Without confirming that a Russian buildup was underway in the enclaves, a Pentagon spokesman said: "Anything such as that or any other military equipment that was moved in would be in violation of the ceasefire and should be removed immediately." "The only forces that are permitted to remain under the ceasefire agreement are the forces that were in there at the August 6th timeframe" before the conflict erupted, said spokesman Bryan Whitman. In Moscow, a Russian general denied that SS-21s had been deployed in South Ossetia. "There was no need for it," General Anatoly Nogovitsyn said at a briefing for journalists. But the US defense official said several SS-21 launchers and associated equipment entered the enclave after the fighting came to a halt last week. The New York Times, which first reported on the move, said they entered South Ossetia on Friday. "We're seeing them solidify their positions in South Ossetia and Abkhazia," said the official, adding that "more troops and more equipment" were evident in the enclaves. The official said at least 10 battalions of Russian troops were in the enclaves and in Georgia, putting the number of Russian troops at close to 15,000.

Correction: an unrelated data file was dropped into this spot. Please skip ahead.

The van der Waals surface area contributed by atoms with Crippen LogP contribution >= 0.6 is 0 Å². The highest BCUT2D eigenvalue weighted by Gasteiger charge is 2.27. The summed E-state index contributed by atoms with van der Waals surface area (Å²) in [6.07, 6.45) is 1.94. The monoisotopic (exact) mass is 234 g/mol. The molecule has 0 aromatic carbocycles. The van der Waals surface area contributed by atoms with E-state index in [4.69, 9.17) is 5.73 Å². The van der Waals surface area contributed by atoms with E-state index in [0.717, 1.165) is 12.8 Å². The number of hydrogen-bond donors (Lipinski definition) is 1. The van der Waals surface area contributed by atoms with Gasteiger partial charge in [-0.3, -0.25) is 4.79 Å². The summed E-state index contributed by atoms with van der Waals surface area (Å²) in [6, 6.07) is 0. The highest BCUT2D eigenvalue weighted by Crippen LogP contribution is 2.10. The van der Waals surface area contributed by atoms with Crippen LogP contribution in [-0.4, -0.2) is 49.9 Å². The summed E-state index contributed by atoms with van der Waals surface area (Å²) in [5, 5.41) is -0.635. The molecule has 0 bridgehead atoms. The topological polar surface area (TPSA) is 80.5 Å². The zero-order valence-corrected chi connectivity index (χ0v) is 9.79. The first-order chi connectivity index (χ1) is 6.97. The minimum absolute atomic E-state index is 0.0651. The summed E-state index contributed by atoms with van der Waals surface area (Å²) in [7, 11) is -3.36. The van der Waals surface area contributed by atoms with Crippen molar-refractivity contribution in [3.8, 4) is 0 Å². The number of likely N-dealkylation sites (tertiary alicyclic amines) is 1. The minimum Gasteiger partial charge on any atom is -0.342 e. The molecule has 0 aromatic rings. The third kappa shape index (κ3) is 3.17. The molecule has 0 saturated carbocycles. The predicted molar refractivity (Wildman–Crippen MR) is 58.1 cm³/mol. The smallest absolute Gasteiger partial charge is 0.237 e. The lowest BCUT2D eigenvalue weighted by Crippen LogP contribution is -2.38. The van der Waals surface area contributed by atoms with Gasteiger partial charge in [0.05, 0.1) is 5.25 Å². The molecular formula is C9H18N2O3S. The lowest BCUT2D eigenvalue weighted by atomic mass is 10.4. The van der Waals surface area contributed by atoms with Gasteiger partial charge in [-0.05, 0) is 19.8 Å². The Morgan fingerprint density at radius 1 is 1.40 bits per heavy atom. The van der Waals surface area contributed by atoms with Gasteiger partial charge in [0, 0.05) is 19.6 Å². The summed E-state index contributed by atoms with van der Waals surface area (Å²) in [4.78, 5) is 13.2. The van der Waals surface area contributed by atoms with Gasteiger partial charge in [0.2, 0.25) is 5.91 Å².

It was unclear whether the SS-21s which allegedly arrived Friday were the first to enter Georgia. Deputy National Security Advisor Jim Jeffrey said a week ago that President George W. Bush, in Beijing at the time for the Olympic Games, was immediately notified August 8 "when we received news of the first two SS-21 Russian missile launchers into Georgian territory." Bush then immediately met with Russian President Vladimir Putin about it at the Great Hall of the People, Jeffrey said. Russia has launched about two dozen short-range missiles during the course of the conflict, which erupted August 7 with a Georgian military incursion into South Ossetia and escalated with an all-out Russian offensive two days later, a senior US defense official said last week. The SS-21 is the NATO designation for what the Russians call the "9K79-1 Tochka-U," which Nogovitsyn said was "widely used" by Russian forces. A tactical ballistic missile, the SS-21 can carry conventional, chemical or tactical nuclear warheads. US officials have made no suggestion that nuclear armed missiles have been deployed in this conflict.